The lesson here is that ordinary people can be heroes, even if being a main protagonist involves special circumstances and in-born or granted attributes. In a sense that really is ok. It just doesn't match an earlier expected form, and per one set of expectations it makes luck way too central to main movie turning points, versus effort and earned aptitude. It doesn't try to teach people to work to earn special status, and the ability to resolve difficult problems, the lesson is that luck determines most things. Or there just is no lesson, really.
From there intentionally including a lot of reference to gender, race, and sexual preference is off-putting to conservative viewers. Female heroes are more effective in many recent Marvel stories, and older central heroes are "nerfed," reduced in power level and importance. In the new Hawkeye series Hawkeye doesn't take part in the final "boss battle;" his younger female sidekick does instead. If a very high proportion of primary protagonists are female or minority race, or gay or trans, in a sense that's still fine, but to viewers of conservative political inclinations it won't work well.
Surely all this came up related to the old Star Trek series, and that earlier paradigm shift. Everyone had to get it that female characters were playing a greatly expanded role, even though, as in James Bond films, those roles were secondary. It must have been clear that it was all allegory about race or nationality. Looking back that shouldn't have been a problem, because the Klingons (Russians) were evil, and Romulans (Chinese) were also evil, and also somehow less respectable, so from both of "that time period's" conservative and liberal views the stories should have still worked. They broke new ground, but from this time period's perspective they were careful about limiting that.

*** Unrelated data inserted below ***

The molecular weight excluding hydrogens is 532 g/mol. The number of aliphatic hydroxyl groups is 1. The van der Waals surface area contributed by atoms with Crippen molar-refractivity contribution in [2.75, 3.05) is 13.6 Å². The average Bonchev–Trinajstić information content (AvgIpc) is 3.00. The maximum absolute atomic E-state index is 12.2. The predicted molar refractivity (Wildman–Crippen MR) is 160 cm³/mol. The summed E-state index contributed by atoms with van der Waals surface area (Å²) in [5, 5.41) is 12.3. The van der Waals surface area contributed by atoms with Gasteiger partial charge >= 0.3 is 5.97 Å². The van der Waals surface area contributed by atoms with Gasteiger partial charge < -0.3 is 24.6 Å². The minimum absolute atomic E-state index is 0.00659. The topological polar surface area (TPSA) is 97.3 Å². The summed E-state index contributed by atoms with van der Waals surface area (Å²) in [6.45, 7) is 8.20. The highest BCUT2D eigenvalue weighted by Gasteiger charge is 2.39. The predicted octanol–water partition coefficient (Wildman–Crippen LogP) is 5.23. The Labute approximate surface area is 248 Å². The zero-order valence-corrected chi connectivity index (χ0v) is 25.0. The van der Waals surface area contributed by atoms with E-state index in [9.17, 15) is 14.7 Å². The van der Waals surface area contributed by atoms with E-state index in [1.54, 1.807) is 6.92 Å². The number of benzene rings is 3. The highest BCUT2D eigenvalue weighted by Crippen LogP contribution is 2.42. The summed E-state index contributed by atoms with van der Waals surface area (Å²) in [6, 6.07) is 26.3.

Next we might guess at where all this is leading. It's possible for better story tellers to use these potential new forms in more developed ways, that support broader acceptance. That's another sticking point; these stories being told could be appealing to people valuing these minority and gender representations, but they're not great stories in terms of building compelling characters and plot lines, setting up conflict to cause tension, and leading to engaging action as resolution. The real shift to acceptance should be based on that. The Star Trek form, and those old shows, are still popular today because it was all so well done, while a series like Battlestar Galactica was novel but largely faded from view, for not pulling it all off as well.
Then it's a problem that new stories aren't being told, as often as old characters and franchises are re-used. Television shows will need to lead this form, since it's a risk to spend $150 million on a major production not based on a known story context. Or presumably small-scale drama oriented stories could lead action / fantasy / adventure story context changes. Streaming platforms are definitely helping drive this.
In the meantime if you listen to liberal or conservative film and television content commentary both "sides" come across as a bit "toxic" (most typically a label the left applies to the right). They both make reasonable points about these issues, but tend to miss that they are opposed to the sub-contexts that they don't prefer, based around story-telling mode preferences and gender and race character context. Any one person should only see one set of opinions in their Youtube or Facebook related secondary opinion commentaries, given how political preference filtering works out in those platforms, so that side would seem more right.
Digging deeper into secondary issues and contexts
What about the starting point of opposing or being open to movie characters being gay, or self-defined in other less traditional ways? That's back to a simpler sticking point of the culture war divide. "Hollywood" really does want to press a liberal context acceptance agenda, and half of the US population isn't on that page. Or maybe it's really 45%, with 10% not as actively involved in the left and right divide. It may come down to which proportion of movies and television content take up that context and portray it as a normal life theme, a standard value norm, and which other content sets that aside.